Jeevan Thiagarajah is Chairman, Institute for Human Rights, a Sri Lankan NGO and Executive Director, Consortium of Humanitarian Agencies. Thiagarajah has worked in the NGO sector in Sri Lanka since 1984, holding executive positions in several humanitarian and human rights organisations. In an interview with The Sunday Leader Thiagarajah spoke candidly of the disturbing humanitarian situation in the Wanni and its long term consequences. 

Q: In terms of numbers how many civilians are currently displaced as a result of the war? 

A: The entirety of the civilian population of Killinochchi, Mullaithivu, a few thousands from Mannar, Vavuniya North and Jaffna constitute the recently displaced.

They are joined by older IDPs, some dating back 20 years.  As of mid July 2008, the all-island figures for new IDPs totalled 211,852 displaced persons in welfare centres, with friends and relations, in rented accommodation and other places.

Q: For how long have they been displaced and do they have proper shelter and food?

A: Some have been displaced for almost 20 years, and many have been displaced multiple times. The Government of Sri Lanka with the support of the UN, INGOs and NGOs did take steps to resettle/relocate IDPs subject to the availability of land and funds for relocation and housing. The list of interventions included: Mine clearing, voluntary resettlement or relocation, relief and humanitarian measures including the provision of food, drinking water and sanitation, provision of internal, rural and farm roads, marketing facilities, nursery/primary schools, reconstruction of damaged infrastructure including schools, hospitals, roads, water supply schemes, markets etc.

Much of this was seen on a significant scale in the 2002-2004  period e.g. over 300,000 houses were damaged in the conflict in respect to the old IDPs. Of these, 120,000 families were resettled and a sum of Rs.25, 000 and food rations was being given for at least 15 months after permanent resettlement.

The numbers indicate a deficit in fully meeting all the old IDP shelter needs. This deficit has widened with additional destruction. UNICEF, UNDP Transition Programme contributed US$ 22 million over the period from 2004-2008 for livelihood assistance along with UNHCR. The WB and ADB have also chipped in, along with further contributions from NGOs. Many of these investments need to be re-incurred given the damage since then.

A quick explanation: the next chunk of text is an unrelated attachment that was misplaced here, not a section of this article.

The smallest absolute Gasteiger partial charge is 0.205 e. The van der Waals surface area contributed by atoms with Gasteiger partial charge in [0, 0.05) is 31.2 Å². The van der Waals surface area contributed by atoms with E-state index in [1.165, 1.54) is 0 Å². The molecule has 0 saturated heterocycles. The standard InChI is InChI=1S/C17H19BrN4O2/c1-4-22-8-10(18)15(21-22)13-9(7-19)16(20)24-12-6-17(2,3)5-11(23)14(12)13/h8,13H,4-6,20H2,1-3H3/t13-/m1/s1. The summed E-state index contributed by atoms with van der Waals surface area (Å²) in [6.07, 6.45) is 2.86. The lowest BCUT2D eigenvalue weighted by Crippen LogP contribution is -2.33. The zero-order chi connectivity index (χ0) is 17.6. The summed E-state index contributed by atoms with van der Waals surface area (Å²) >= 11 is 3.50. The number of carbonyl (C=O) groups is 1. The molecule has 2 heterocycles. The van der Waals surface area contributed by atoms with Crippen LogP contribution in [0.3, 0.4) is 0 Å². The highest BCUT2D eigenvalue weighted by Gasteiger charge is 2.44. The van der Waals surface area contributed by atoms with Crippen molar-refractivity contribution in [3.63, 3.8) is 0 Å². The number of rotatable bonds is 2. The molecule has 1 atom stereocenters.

Q: How many are still trapped in the battle zone?

A: Unfortunately as has been the case on innumerable occasions in the past, we have been unable to agree on the demographic composition of the civilians. Extreme figures are bandied about. For those affected it is a vulgar display of our inability to engage in rational, credible, conversations. The numbers are sufficient to have attracted the attention of the US, the UK, EU, India, Canada, Switzerland, Germany and the UN to name a few! Equally important is the fact that GoSL supplies are being transported by the  ICRC via the sea to meet the essential needs of people in the conflict zone. Without these supplies the consequences for civilians would be dire.

Q: What steps have been initiated by organisations like yours to preserve the lives of civilians trapped as a result of the ongoing war?

A: There was one public statement which was picked up in Delhi and London but not in the Colombo press! We have also engaged in ceaseless non public conversations with all significant actors and interlocutors. We have even committed to physically go to the conflict areas if passage was facilitated. Some of our employees and their dependents are still trapped with the other civilians.

Q: Has there been great loss of civilian life in the last few weeks of fighting?  If so, what are we talking about in terms of numbers?